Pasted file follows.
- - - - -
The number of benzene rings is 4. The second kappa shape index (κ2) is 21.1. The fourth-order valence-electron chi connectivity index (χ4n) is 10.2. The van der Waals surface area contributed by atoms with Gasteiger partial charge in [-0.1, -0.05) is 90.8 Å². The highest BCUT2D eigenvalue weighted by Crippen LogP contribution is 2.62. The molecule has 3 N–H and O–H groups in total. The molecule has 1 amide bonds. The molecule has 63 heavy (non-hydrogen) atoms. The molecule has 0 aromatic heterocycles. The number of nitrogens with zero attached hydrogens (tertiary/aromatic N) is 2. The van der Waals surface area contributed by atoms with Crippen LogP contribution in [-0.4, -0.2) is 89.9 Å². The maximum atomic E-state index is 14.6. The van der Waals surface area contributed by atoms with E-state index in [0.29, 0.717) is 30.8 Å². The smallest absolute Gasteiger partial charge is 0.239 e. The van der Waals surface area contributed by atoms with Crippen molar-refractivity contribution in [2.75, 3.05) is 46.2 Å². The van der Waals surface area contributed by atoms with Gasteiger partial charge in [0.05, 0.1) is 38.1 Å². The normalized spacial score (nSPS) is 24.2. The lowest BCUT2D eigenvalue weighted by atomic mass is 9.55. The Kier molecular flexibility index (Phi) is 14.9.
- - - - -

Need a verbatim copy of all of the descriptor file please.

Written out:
The number of benzene rings is 4. The second kappa shape index (κ2) is 21.1. The fourth-order valence-electron chi connectivity index (χ4n) is 10.2. The van der Waals surface area contributed by atoms with Gasteiger partial charge in [-0.1, -0.05) is 90.8 Å². The highest BCUT2D eigenvalue weighted by Crippen LogP contribution is 2.62. The molecule has 3 N–H and O–H groups in total. The molecule has 1 amide bonds. The molecule has 63 heavy (non-hydrogen) atoms. The molecule has 0 aromatic heterocycles. The number of nitrogens with zero attached hydrogens (tertiary/aromatic N) is 2. The van der Waals surface area contributed by atoms with Crippen LogP contribution in [-0.4, -0.2) is 89.9 Å². The maximum atomic E-state index is 14.6. The van der Waals surface area contributed by atoms with E-state index in [0.29, 0.717) is 30.8 Å². The smallest absolute Gasteiger partial charge is 0.239 e. The van der Waals surface area contributed by atoms with Crippen molar-refractivity contribution in [2.75, 3.05) is 46.2 Å². The van der Waals surface area contributed by atoms with Gasteiger partial charge in [0.05, 0.1) is 38.1 Å². The normalized spacial score (nSPS) is 24.2. The lowest BCUT2D eigenvalue weighted by atomic mass is 9.55. The Kier molecular flexibility index (Phi) is 14.9.